Following a lengthy legislative process, the U.S Virgin Islands governor signed a bill into law last Saturday permitting the medical-use sale of marijuana.

“I have approved the Virgin Islands Medicinal Cannabis Care Act because it is a step in the right direction toward assisting Virgin Islanders suffering from autoimmune and other debilitating medical conditions,” newly sworn-in Gov. Albert Bryan Jr. (D) said in a press release.

The Virgin Islands Medical Cannabis Patient Care Act allows certified patients to obtain, possess and consume marijuana for therapeutic purposes. The Act further establishes legal dispensaries and facilities to cultivate, test and manufacture cannabis products.

The legislation, approved by lawmakers last month, ensures that patients suffering from serious medical conditions such as cancer, HIV/AIDS, Parkinson’s disease and chronic pain will be able to receive a recommendation from a licensed medical practitioner to use, grow, and safely access medical marijuana. Patients with residency in the Virgin Islands may possess up to four ounces at a time, whilst non-residents are permitted to carry three ounces.

The bill’s sponsor, Senator Terrence ‘Positive’ Nelson (Independent Citizen Movement), welcomed the breakthrough after his efforts in previous legislative sessions had been defeated.

“The effort went from ‘laughable’ to law!”

“After such a prolonged beating, I don’t know how to feel, except relieved for the people who will finally have access to healthy, effective, and affordable medicinal cannabis. I feel redeemed and excited that the effort went from ‘laughable’ to law!” he said in correspondence with Marijuana Moment.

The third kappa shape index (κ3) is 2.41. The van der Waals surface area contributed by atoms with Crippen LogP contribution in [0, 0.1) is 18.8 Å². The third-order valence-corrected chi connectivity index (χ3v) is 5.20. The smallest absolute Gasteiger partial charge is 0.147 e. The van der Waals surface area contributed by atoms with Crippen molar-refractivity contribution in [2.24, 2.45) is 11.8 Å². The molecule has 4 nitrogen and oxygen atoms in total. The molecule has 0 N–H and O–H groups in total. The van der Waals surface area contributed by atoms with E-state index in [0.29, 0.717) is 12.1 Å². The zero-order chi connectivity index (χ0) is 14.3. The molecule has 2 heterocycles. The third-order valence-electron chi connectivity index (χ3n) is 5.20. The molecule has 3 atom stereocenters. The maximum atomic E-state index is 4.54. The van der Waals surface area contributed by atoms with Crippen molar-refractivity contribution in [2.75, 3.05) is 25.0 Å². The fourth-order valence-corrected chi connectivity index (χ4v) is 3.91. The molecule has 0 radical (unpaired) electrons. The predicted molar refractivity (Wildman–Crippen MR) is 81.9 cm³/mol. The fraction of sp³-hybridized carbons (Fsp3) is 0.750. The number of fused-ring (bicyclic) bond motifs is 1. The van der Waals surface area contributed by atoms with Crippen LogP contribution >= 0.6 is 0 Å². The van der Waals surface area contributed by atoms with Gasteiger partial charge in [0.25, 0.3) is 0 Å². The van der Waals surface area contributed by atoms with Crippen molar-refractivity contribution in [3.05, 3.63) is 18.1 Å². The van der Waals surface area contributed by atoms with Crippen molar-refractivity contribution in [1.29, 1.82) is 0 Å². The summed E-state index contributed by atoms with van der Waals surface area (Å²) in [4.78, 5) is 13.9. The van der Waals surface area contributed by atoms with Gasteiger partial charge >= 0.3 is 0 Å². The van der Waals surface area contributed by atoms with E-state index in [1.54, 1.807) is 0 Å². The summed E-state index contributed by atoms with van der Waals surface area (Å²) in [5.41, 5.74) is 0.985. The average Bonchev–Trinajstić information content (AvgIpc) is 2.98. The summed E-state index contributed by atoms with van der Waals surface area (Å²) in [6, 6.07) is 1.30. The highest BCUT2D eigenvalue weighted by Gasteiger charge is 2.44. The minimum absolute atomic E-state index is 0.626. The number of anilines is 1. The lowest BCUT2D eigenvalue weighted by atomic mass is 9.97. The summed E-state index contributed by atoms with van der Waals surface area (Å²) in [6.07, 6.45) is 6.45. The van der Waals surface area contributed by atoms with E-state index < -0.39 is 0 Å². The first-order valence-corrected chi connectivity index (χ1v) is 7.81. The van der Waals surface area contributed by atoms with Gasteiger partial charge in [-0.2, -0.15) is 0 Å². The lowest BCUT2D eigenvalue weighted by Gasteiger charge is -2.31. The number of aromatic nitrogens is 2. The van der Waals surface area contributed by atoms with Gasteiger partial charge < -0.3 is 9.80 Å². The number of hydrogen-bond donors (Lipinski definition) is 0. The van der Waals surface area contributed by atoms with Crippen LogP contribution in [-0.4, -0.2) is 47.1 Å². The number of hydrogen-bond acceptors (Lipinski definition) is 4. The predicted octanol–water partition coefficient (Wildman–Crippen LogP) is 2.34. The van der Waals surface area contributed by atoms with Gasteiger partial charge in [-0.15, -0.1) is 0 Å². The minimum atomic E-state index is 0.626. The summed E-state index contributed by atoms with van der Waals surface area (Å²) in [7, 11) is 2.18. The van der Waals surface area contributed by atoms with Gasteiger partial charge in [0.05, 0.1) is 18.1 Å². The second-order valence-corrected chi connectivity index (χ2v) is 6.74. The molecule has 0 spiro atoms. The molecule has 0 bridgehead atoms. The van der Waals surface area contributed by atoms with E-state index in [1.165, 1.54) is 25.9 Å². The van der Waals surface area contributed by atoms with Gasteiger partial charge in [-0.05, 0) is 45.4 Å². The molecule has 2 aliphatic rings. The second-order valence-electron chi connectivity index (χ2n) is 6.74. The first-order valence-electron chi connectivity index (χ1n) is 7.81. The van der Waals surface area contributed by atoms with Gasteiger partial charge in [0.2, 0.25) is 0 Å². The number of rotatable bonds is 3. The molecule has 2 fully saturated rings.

Prior to his election as governor, Albert Bryan Jr. expressed his support for legalizing medical marijuana in an interview with The St. Thomas Source last year “based on the proven health benefits in the relief of pain and treatment of symptoms for many serious ailments including cancer.”

Generating new revenue

“I believe a properly regulated medicinal cannabis industry can provide relief to those seeking alternatives to conventional medicine and can also be an economic driver attracting new revenues for the Virgin Islands,” he said.

Revenue from the territory’s medical cannabis industry will be allocated towards a range of government programs including drug rehabilitation, tourism projects, agriculture investments, work training and infrastructure.

The governor also suggested that the new medical cannabis policy is open for further development.

Further refinement is required

“The Legislature recognized that the Bill, as passed, is not perfect and needs more refinement and amendment and provides for an implementation period that we must aggressively pursue,” he said.

“It is part of the process of implementation of the regulatory and operational system. And therefore it will be essential that further revisions be developed, with professional guidance, in the implementation process, including preparation of Regulations, forms, fees, and procedures; and to undertake necessary amendments to the Bill with the Legislature.”

“This legislation also gives effect to a Virgin Islands community-wide Referendum held in 2014 that approved the introduction of the medical-use sale of cannabis products by a majority of the voters,” Bryan said. “Since the Referendum, it is clear that marijuana-use policy in the United States has been changing rapidly in favor of medicinal and recreational use and will continue, even potentially on the federal level.”

This bill continues a trend in U.S territories where reform advocates have secured concessions on the use of marijuana. The Commonwealth of the Northern Mariana Islands, for instance, fully legalized marijuana last year, prior to establishing a medical marijuana system.

Nelson, the bill’s sponsor, is looking ahead to the implementation period and making further gains in marijuana policy reform.

“I am ready to assist with the establishment of rules and regulations which will be the next step,” he said. “However, each jurisdiction cannot be satisfied with our own success in getting local law changed, but must continue the charge until there are changes to federal government law.”

“This is just another small victory on the rugged road to full legalization.”

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